So Colin Powell and the German chancellor tried to look forward, not to explain, and not to complain. And what does Geroge W. do? He behaves like a spoilt kid trying to get even by chatting for fifteen minutes with Roland Koch, the premier of the German state of Hessen, a leading figure of Germany’s main opposition party, the Christian Democratic Union (CDU).
No one would have believed the White House affirmations that the meeting happened “accidentally”, that Bush “just walked in” after a scheduled talk between Dick Cheney and Koch anyway, but in an interview with ZDF television’s afternoon programme “Mittagsmagazin”, Koch was pretty much unable not to smirk when the interviewer suggested that a German state premier hardly gets fifteen “accidental” minutes with the US president. GWB’s childish behavior is good news only for those in the US administration who want to strain transatlantic relations even further, and for Koch, who is said to have ambitions to become the next chancellor-candidate for the CDU instead of the current leader Angela Merkel. It is bad news for everyone else.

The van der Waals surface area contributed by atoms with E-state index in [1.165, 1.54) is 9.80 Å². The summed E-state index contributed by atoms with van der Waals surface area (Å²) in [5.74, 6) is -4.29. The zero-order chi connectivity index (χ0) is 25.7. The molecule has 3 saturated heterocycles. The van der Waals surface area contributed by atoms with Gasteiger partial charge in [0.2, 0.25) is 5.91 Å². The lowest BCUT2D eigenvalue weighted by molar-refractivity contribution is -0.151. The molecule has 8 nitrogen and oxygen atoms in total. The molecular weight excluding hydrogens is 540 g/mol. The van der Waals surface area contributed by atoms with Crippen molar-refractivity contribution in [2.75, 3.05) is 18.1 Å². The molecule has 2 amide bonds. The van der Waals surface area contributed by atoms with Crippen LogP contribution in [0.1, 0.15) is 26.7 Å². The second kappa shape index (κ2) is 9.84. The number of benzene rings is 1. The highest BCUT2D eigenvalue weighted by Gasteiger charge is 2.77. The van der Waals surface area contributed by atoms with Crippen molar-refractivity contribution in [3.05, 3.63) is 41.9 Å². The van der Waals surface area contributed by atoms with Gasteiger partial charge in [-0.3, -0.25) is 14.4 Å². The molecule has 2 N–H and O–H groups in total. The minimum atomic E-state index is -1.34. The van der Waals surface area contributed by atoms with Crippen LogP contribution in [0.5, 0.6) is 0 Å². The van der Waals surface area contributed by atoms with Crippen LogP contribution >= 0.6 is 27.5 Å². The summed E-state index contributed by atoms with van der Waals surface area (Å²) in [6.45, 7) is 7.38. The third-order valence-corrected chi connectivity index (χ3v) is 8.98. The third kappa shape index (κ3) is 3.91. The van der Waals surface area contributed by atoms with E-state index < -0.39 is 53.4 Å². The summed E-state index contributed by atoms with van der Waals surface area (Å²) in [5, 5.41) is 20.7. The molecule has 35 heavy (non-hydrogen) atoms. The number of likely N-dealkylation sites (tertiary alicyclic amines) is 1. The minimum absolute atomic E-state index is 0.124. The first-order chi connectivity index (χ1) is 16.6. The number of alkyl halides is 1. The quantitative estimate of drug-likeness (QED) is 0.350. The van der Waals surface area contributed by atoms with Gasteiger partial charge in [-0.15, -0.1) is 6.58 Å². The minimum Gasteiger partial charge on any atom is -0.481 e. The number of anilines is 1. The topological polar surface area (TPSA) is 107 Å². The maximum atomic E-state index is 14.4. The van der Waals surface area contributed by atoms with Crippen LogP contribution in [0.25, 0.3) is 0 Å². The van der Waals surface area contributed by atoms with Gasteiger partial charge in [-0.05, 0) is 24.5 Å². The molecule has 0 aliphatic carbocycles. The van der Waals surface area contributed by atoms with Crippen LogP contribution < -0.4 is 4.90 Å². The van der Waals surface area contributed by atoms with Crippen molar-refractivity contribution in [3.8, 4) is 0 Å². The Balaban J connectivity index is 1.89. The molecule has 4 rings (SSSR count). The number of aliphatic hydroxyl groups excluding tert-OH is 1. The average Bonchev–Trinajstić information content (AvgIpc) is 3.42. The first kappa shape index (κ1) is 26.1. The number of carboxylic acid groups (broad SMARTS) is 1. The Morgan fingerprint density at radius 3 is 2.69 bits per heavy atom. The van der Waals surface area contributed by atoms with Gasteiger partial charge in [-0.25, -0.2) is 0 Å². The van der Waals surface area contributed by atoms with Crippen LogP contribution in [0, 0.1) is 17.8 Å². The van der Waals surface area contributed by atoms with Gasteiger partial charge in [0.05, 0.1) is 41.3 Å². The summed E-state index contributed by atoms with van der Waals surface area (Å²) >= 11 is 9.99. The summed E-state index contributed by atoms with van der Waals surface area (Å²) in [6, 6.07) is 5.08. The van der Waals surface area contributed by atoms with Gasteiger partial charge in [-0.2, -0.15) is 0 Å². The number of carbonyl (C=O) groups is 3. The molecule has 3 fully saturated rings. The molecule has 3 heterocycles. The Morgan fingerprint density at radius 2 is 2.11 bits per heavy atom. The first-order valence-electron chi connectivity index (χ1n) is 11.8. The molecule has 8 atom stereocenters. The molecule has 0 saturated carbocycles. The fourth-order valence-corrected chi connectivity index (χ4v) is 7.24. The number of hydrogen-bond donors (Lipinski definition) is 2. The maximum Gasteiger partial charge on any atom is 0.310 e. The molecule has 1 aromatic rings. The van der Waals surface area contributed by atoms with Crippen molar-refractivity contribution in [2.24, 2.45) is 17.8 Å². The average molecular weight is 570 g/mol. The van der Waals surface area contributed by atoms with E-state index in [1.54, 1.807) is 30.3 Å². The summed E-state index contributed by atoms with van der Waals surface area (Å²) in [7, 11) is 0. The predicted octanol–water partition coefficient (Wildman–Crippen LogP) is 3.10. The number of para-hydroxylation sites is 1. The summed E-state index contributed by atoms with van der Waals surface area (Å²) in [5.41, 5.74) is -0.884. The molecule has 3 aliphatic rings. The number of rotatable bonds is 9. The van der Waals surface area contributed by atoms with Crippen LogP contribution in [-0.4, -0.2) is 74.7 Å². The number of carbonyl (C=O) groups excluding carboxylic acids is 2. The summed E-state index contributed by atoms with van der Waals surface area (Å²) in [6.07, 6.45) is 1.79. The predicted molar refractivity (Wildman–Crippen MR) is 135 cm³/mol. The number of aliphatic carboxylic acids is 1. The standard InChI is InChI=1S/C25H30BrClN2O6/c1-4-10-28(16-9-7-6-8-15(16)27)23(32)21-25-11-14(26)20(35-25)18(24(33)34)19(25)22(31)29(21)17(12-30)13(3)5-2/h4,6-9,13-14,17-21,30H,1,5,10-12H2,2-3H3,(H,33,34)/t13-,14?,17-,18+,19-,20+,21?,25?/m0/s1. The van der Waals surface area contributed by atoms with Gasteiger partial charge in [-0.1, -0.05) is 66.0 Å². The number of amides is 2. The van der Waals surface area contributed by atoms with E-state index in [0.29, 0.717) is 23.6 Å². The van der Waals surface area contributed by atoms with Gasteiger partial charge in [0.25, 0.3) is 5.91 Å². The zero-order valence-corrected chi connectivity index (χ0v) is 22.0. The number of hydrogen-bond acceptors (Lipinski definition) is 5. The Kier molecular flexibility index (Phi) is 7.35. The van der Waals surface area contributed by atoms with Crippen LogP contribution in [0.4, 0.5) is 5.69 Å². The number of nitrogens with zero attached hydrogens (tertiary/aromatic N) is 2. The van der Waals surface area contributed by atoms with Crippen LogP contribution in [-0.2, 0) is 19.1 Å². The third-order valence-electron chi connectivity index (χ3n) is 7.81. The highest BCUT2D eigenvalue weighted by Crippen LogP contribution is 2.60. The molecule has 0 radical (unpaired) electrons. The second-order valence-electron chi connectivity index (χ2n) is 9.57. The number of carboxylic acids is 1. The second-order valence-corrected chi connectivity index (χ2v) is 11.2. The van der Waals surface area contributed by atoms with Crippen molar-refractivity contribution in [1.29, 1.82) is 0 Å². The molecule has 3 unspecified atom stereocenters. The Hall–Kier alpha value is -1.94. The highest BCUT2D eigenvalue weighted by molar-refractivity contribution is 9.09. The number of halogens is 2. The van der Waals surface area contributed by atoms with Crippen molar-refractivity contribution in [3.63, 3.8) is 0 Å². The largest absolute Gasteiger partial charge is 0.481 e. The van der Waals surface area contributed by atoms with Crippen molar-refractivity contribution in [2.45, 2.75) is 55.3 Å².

Was it inability, or willful wreckage? While some people might be tempted to give Bush the credit of inability, the Involvement of Cheney makes it a lot harder to come to this conclusion. So the chancellor is probably quite right to take this as a serious personal attack that he is unlikely to forgive soon. And he, as the German population, will certainly remember that the CDU has chosen to become a pawn in a game originating in the White House.
But Schröder is not the only who has been embarrassed by the latest Bushism. For Colin Powell and the US state department the Bush-Koch meeting conveys an even more serious message – it confirms again and very visibly to everyone abroad who is actually in control of US foreign policy – that Foggy Bottom doesn’t matter and that Powell’s role has apparently been reduced to that of chief messenger. I wonder how long he will go along.
The Cato Institute’s Doug Bandow wrote in October last year with respect to the transatlantic rift that
“… the [US] administration wants doormats, not allies.”
Today, Bush powerfully confirmed this. And while Schröder has repeatedly stated in the last few weeks that Germany does not wish to be forced to have to choose between its most important allies, the US and France, it looks like the American President is indeed waiting for an answer.
I highly doubt he will like it.